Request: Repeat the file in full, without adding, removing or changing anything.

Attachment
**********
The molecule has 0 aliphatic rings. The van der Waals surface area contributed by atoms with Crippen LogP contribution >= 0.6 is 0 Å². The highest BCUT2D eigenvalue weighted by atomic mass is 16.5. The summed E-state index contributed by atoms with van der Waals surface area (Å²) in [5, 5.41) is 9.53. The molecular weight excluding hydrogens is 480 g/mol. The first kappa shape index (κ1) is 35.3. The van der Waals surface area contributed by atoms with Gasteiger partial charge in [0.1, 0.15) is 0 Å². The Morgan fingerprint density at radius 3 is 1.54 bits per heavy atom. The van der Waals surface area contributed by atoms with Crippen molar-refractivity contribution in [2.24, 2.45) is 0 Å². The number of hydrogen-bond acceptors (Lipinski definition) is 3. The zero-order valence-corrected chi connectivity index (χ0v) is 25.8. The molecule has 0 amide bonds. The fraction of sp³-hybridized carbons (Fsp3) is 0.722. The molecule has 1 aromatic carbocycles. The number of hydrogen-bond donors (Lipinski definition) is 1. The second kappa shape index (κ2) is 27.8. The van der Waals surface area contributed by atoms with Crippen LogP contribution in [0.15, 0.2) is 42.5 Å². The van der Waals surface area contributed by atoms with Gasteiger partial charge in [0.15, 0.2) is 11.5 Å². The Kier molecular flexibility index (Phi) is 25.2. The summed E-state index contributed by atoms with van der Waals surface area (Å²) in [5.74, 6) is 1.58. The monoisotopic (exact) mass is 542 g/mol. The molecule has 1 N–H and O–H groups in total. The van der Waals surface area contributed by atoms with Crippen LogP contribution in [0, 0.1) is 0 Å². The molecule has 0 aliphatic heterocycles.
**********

The molecule has 0 aliphatic rings. The van der Waals surface area contributed by atoms with Crippen LogP contribution >= 0.6 is 0 Å². The highest BCUT2D eigenvalue weighted by atomic mass is 16.5. The summed E-state index contributed by atoms with van der Waals surface area (Å²) in [5, 5.41) is 9.53. The molecular weight excluding hydrogens is 480 g/mol. The first kappa shape index (κ1) is 35.3. The van der Waals surface area contributed by atoms with Gasteiger partial charge in [0.1, 0.15) is 0 Å². The Morgan fingerprint density at radius 3 is 1.54 bits per heavy atom. The van der Waals surface area contributed by atoms with Crippen molar-refractivity contribution in [2.24, 2.45) is 0 Å². The number of hydrogen-bond acceptors (Lipinski definition) is 3. The zero-order valence-corrected chi connectivity index (χ0v) is 25.8. The molecule has 0 amide bonds. The fraction of sp³-hybridized carbons (Fsp3) is 0.722. The molecule has 1 aromatic carbocycles. The number of hydrogen-bond donors (Lipinski definition) is 1. The second kappa shape index (κ2) is 27.8. The van der Waals surface area contributed by atoms with Crippen LogP contribution in [0.15, 0.2) is 42.5 Å². The van der Waals surface area contributed by atoms with Gasteiger partial charge in [0.15, 0.2) is 11.5 Å². The Kier molecular flexibility index (Phi) is 25.2. The summed E-state index contributed by atoms with van der Waals surface area (Å²) in [5.74, 6) is 1.58. The monoisotopic (exact) mass is 542 g/mol. The molecule has 1 N–H and O–H groups in total. The van der Waals surface area contributed by atoms with Crippen LogP contribution in [0, 0.1) is 0 Å². The molecule has 0 aliphatic heterocycles.